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Analyzing Economic Policy Using High Order Perturbations

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  • Ben-Gad, M.

Abstract

In this chapter I demonstrate the use of high order general perturbations to analyze policy changes in dynamic economic models. The inclusion of high moments in approximating the behavior of dynamic models is particularly necessary for welfare analysis. I apply the method of general perturbations to the analysis of permanent changes to a flat rate tax on the return to capital in the context of the standard Ramsey optimal growth model. Reliance on simple linearizations or quadratic approximations are adequate for generating impulse responses for the variables of interest or the welfare analysis of small policy changes. However when considering the welfare implications of sizable policy changes, the failure to include higher moments can lead not only to quantitatively serious inaccuracies, but even to spurious welfare reversals.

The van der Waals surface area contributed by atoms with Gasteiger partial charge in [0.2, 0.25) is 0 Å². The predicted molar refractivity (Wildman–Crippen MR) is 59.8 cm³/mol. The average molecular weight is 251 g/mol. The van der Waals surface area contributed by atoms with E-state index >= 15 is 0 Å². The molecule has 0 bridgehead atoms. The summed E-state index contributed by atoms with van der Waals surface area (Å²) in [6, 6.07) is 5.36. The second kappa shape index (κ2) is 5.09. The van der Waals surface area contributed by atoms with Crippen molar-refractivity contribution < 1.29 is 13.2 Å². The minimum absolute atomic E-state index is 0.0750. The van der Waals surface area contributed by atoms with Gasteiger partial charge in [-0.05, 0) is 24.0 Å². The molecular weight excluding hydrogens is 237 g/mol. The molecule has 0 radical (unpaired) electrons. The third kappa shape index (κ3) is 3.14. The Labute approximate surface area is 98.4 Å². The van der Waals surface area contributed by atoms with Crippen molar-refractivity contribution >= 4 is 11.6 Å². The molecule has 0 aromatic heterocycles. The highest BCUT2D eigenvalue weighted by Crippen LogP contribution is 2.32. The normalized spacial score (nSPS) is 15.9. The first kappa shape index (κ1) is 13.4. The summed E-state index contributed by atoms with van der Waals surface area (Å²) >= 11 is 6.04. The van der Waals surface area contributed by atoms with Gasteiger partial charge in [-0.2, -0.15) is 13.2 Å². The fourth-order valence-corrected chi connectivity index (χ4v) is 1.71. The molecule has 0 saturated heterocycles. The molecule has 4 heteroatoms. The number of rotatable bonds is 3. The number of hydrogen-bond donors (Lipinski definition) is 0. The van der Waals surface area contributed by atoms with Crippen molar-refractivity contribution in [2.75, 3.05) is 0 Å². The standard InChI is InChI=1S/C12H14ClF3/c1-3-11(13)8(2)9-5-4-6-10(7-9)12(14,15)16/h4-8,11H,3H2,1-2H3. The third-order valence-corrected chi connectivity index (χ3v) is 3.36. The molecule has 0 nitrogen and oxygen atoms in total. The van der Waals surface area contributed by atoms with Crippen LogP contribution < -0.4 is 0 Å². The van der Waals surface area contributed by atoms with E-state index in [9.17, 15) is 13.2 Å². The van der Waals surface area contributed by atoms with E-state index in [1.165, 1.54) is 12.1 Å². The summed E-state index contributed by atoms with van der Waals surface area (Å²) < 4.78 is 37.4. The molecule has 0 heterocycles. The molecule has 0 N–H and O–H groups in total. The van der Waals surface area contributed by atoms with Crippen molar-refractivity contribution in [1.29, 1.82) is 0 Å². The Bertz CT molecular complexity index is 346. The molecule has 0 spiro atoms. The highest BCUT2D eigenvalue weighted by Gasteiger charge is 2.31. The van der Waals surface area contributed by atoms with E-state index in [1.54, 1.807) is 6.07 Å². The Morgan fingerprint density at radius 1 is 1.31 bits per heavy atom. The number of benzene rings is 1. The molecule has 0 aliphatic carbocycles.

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  • Ben-Gad, M., 2008. "Analyzing Economic Policy Using High Order Perturbations," Working Papers 08/07, Department of Economics, City University London.
  • Handle: RePEc:cty:dpaper:08/07
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    1. Kim, Jinill & Kim, Sunghyun Henry, 2003. "Spurious welfare reversals in international business cycle models," Journal of International Economics, Elsevier, vol. 60(2), pages 471-500, August.
    2. Kenneth L. Judd, 1998. "Numerical Methods in Economics," MIT Press Books, The MIT Press, edition 1, volume 1, number 0262100711, January.
    3. Michael Ben-Gad, 2008. "Capital-Skill Complementarity and the Immigration Surplus," Review of Economic Dynamics, Elsevier for the Society for Economic Dynamics, vol. 11(2), pages 335-365, April.
    4. Ben-Gad, Michael, 2004. "The economic effects of immigration--a dynamic analysis," Journal of Economic Dynamics and Control, Elsevier, vol. 28(9), pages 1825-1845, July.
    5. Judd, Kenneth L., 1982. "An alternative to steady-state comparisons in perfect foresight models," Economics Letters, Elsevier, vol. 10(1-2), pages 55-59.
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